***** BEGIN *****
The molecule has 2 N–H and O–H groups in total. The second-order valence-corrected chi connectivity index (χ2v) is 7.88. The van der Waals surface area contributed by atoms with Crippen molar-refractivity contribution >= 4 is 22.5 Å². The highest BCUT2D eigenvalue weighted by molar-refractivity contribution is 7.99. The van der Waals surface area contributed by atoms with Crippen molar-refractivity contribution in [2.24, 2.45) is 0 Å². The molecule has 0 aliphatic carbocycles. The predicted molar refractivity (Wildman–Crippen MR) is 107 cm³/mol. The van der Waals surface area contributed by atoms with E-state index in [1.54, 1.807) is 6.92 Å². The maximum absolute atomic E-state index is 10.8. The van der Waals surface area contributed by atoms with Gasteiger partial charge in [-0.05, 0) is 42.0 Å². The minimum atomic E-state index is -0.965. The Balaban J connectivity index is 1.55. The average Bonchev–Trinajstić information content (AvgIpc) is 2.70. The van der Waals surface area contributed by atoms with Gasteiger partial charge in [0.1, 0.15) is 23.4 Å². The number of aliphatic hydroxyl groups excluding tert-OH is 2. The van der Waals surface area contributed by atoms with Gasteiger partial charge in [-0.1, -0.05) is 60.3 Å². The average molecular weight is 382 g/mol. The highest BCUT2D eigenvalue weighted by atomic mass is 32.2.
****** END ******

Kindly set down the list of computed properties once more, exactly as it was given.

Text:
The molecule has 2 N–H and O–H groups in total. The second-order valence-corrected chi connectivity index (χ2v) is 7.88. The van der Waals surface area contributed by atoms with Crippen molar-refractivity contribution >= 4 is 22.5 Å². The highest BCUT2D eigenvalue weighted by molar-refractivity contribution is 7.99. The van der Waals surface area contributed by atoms with Crippen molar-refractivity contribution in [2.24, 2.45) is 0 Å². The molecule has 0 aliphatic carbocycles. The predicted molar refractivity (Wildman–Crippen MR) is 107 cm³/mol. The van der Waals surface area contributed by atoms with E-state index in [1.54, 1.807) is 6.92 Å². The maximum absolute atomic E-state index is 10.8. The van der Waals surface area contributed by atoms with Gasteiger partial charge in [-0.05, 0) is 42.0 Å². The minimum atomic E-state index is -0.965. The Balaban J connectivity index is 1.55. The average Bonchev–Trinajstić information content (AvgIpc) is 2.70. The van der Waals surface area contributed by atoms with Gasteiger partial charge in [0.1, 0.15) is 23.4 Å². The number of aliphatic hydroxyl groups excluding tert-OH is 2. The van der Waals surface area contributed by atoms with Gasteiger partial charge in [-0.1, -0.05) is 60.3 Å². The average molecular weight is 382 g/mol. The highest BCUT2D eigenvalue weighted by atomic mass is 32.2.